The Process of a Conversion Part 2
Website Copy and Code – Search Engine Optimized
Search Engines have two main objectives – indexing sites and ranking sites. The keywords found on a site enable web crawlers to index the site in the correct category. A site that has a central theme, with webpages optimized for specific keywords, is a site that Search Engines can easily index.
- Keywords – Each page within a site can be optimized for a different keyword, as long as that keyword supports the overall theme of the website. For example, a site for a Financial Institution can have webpages optimized for the following: credit cards, checking accounts, savings accounts and credit repair. By optimizing webpages for varying keywords within the site’s niche market, the site has greater potential for ranking in a variety of searches.
- Keyword Tools – Google Adwords provides keyword search data, so marketers can determine user search behavior for specific keywords. This data enables marketers to determine the best keywords to use on their site, as well as the best strategies for using them.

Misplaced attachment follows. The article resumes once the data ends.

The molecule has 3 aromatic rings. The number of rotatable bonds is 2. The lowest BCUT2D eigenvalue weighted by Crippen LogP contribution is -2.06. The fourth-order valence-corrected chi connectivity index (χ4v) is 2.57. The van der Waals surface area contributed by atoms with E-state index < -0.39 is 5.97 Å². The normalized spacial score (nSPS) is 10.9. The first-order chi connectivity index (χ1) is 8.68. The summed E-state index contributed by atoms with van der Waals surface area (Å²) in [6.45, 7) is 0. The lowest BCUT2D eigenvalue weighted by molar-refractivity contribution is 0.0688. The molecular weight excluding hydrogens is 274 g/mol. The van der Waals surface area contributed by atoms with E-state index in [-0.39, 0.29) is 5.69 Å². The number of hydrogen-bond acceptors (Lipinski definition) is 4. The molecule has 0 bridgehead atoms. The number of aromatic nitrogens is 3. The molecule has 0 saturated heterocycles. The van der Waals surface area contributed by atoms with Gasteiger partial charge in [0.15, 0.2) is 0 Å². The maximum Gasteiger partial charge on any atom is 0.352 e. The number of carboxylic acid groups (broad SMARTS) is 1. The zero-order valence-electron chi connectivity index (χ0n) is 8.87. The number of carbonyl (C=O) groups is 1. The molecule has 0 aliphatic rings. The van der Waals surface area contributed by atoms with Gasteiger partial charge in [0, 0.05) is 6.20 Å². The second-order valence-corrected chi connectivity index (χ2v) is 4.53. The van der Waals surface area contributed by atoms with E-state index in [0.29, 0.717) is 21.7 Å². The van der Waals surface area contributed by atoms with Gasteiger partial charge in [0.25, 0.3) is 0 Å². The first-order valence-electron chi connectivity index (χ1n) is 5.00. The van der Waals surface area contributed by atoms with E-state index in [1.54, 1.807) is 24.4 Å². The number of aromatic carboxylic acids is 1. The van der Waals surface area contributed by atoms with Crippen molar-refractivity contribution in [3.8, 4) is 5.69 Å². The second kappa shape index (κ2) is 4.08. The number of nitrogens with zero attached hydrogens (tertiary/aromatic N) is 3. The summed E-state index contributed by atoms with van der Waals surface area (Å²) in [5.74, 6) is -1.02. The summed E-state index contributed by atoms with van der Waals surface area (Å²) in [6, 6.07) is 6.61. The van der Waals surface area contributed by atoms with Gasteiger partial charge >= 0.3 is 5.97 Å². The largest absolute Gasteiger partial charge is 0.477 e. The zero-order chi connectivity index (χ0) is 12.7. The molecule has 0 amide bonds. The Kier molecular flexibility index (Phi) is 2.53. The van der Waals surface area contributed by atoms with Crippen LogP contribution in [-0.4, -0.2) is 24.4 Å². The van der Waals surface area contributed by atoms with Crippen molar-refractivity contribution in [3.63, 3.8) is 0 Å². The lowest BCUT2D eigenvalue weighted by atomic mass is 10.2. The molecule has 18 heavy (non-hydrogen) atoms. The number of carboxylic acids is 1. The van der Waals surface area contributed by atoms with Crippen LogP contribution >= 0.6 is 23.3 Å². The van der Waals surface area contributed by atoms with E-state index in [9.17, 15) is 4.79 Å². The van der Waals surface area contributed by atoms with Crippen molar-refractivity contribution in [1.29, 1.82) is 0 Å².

- On-Page Keyword Tools – Keywords used in excess are counterproductive and are considered “spam” by the Search Engines. So while keywords are important, webpages that contain too many keywords will be penalized in the rankings. To avoid overuse, it is important to use an on-page keyword tool that will analyze the number of keywords used within the text of a webpage.
- Meta Tags – Meta Tags are including within the HTML code on every webpage. Located in the <heading> section of the code, these tags give Search Engines a summary of the webpage, as well as the title and the keywords associated with the webpage. These tags serve as a summary for the web crawler, providing a high level overview of the content the webpage provides, thereby making it easier for the web crawlers to index. The information in the Meta Tags is used to display a short snippet, or summary, of the webpage in the SERPs.
- Coding – Creating clean, concise CSS and HTML code is the goal of every webmaster. But creating it with the intent of ranking higher in the Search Engines requires multiple strategies. A few of which include:
- <H1> Tags – Search engines (even after the recent Google Penguin release) use HTML <H1> tags when ranking and indexing a site. By coding keyword text, using a few <H1> (and even <H2>) tags, a webpage will have a greater chance of increased ranking.
- Alt Tags for Images – Search Engines are programmed to “read,” not “view.” So images and pictures are invisible to the bots. Therefore, in order to make the most of every SEO opportunity, images on a webpage should be coded with <Alt Tags> that provide a brief description or a title for the image.